When was the last time you went on a holiday without your phone, iPad, iPod, laptop or other electronic communication devices?
When did you last have a real holiday where you could switch off from work related issues; where you were not contacted by some member of your team or your boss; where you had to become involved in some ‘urgent’ decision, discussion, problem, procedure, people matter?
When did you wake up in the morning to greet the day, not expecting to see an email, text, tweet, diary reminder or red-flagged item?
There was a time when people who went on holiday actually went on holiday. Organisations had developed a system called ‘acting up’. This involved someone on the team, a potential successor or report, stepping into the holiday taker’s role. They took over the position and made all the decisions in the other’s absence.
This system had a number of advantages:
- It gave the ‘acting up’ person the development opportunity to operate at the level above them, making decisions, taking the responsibility
- The system ensured cover for key operations
- The ‘holidaymaker’ could ‘switch off’ and enjoy their holiday with their family and friends and return to the job refreshed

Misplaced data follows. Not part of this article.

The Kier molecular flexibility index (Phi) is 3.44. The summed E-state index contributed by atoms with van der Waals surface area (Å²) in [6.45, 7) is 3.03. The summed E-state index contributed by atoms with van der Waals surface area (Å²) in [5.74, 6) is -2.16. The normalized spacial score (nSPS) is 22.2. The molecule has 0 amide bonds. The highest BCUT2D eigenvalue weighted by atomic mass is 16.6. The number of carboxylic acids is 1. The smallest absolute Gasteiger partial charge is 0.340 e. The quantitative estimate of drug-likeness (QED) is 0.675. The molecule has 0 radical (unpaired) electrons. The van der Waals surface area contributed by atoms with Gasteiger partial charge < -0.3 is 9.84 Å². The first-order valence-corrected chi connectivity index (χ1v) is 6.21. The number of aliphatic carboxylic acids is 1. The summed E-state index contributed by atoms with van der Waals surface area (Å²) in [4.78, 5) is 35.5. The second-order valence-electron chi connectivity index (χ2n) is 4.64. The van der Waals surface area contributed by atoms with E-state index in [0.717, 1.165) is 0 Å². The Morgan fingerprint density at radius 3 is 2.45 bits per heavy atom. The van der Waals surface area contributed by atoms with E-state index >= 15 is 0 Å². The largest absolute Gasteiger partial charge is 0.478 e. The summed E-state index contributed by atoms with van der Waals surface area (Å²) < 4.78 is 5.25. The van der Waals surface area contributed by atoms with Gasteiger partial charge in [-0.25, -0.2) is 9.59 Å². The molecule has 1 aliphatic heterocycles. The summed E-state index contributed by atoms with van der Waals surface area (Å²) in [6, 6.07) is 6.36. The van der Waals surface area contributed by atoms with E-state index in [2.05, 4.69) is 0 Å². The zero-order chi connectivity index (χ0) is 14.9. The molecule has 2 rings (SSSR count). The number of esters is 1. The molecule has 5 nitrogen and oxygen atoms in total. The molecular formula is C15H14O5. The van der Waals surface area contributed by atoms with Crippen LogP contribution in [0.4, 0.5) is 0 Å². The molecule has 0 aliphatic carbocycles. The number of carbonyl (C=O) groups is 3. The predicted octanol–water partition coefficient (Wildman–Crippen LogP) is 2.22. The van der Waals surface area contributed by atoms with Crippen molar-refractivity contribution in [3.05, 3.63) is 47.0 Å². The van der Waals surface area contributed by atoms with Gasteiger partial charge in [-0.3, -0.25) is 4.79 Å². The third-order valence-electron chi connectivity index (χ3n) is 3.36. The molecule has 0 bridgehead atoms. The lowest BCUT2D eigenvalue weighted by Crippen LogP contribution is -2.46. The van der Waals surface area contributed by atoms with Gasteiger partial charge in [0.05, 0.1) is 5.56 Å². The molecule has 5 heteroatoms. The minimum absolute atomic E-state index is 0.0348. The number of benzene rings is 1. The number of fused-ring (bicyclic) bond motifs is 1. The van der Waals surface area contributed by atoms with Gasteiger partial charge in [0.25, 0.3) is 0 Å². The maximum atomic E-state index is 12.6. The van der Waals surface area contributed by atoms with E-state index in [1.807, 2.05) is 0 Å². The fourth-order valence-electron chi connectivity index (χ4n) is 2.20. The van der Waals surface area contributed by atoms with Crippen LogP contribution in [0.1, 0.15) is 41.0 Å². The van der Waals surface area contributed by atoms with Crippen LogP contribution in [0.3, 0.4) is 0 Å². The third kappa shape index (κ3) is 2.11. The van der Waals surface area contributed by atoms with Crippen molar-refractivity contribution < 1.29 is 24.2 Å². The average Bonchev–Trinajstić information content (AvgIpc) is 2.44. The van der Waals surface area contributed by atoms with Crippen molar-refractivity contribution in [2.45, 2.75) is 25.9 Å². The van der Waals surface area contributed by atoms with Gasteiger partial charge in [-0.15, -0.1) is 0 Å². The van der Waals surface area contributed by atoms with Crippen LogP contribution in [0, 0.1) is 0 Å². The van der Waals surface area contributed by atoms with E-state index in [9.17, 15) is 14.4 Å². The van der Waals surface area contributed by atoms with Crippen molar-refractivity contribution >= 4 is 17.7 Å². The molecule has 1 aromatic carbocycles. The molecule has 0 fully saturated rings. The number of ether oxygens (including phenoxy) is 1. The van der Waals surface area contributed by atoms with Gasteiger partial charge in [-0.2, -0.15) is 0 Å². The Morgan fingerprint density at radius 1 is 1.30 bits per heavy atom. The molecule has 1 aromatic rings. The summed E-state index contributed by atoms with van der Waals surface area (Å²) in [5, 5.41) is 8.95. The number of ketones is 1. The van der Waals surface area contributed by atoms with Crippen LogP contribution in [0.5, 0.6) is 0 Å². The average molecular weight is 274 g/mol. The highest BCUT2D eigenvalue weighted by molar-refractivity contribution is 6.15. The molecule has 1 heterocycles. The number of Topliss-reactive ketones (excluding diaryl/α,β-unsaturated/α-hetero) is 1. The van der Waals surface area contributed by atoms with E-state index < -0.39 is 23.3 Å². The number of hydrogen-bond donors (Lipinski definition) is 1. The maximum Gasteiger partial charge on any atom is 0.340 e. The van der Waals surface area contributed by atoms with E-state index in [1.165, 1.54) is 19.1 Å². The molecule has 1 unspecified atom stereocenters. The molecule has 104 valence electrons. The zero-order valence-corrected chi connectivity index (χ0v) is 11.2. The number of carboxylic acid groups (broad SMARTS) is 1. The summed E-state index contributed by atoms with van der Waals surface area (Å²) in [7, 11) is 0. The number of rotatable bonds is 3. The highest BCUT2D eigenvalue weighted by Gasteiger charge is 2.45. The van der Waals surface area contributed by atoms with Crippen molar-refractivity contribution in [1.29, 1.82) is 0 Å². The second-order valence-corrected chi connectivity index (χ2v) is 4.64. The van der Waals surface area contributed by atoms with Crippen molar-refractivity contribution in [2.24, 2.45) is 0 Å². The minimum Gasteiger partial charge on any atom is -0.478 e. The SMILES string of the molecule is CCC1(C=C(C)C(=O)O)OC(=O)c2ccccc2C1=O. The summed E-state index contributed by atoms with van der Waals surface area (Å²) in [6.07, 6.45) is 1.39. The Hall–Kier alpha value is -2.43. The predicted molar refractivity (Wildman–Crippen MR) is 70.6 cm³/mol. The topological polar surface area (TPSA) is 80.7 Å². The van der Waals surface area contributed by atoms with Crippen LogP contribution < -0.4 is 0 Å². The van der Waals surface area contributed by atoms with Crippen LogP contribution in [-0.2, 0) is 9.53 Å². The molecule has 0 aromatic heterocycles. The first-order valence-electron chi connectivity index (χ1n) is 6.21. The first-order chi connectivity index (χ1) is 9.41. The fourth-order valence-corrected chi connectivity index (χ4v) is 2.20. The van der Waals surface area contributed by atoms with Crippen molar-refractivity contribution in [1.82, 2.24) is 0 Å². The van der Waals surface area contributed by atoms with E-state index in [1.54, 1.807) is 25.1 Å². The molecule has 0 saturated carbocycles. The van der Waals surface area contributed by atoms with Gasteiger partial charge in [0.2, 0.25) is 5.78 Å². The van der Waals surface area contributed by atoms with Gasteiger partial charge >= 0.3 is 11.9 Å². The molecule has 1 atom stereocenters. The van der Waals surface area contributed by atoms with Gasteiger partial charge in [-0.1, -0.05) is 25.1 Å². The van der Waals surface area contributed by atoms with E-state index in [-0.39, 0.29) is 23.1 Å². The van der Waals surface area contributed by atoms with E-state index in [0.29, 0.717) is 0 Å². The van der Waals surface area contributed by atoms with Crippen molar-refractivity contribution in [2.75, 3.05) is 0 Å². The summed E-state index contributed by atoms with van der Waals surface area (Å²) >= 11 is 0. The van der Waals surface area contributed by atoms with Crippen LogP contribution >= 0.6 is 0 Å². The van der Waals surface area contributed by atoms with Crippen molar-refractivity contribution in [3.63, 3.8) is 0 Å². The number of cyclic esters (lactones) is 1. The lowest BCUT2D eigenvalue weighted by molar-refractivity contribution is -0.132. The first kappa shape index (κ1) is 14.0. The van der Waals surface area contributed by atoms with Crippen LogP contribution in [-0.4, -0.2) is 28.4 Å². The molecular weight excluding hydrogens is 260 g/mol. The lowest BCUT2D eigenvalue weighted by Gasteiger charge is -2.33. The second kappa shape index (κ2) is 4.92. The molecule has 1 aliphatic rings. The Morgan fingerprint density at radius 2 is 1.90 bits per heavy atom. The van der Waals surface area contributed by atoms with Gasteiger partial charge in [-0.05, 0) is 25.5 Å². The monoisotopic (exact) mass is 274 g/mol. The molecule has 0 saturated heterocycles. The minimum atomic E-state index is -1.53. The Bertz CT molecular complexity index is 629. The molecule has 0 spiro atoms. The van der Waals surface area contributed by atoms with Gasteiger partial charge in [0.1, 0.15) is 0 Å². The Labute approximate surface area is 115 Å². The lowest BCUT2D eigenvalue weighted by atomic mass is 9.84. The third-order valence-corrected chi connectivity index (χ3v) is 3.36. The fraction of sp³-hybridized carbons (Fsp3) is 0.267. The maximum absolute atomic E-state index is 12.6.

This practice is rare today. What tends to happen now is that people never ‘switch off’; they are on constant call; their physiological state does not get as refreshed.
Alex Soojung-Kim Pang points out in his book The Distraction Addiction that our desire to remain connected at all times has become a stress-inducing burden.
Other experts agree. “We have been seduced by distraction,” says psychologist Daniel Goleman. “We are being pulled away from paying attention to the things that enrich our lives.”
Intrusive technology has created a situation whereby we can be available at all times and in all places. The UK communications regulator Ofcom’s statistics show that people spend more time looking at media than they do asleep.
Medical concerns are being expressed about the increasing adverse health effects such as obesity and diabetes. CIPD research shows that people have less downtime, are more stressed and experience burnout more frequently at work than in the past.
What can we do about it? Well, why not bring back succession planning in the form of ‘acting up’ so we can take our holidays in peace; Bring in workplace policies to insist people take their holidays and ban contacting them except in an emergency; and trust those back at the ranch to cope!
By doing so we build organisation and individual resilience, enhance the talent pipeline and encourage true engagement and trust.
As Seneca the Younger said over 2,000 years ago: “The love of bustle is not industry, it is only the restlessness of a hunted mind”.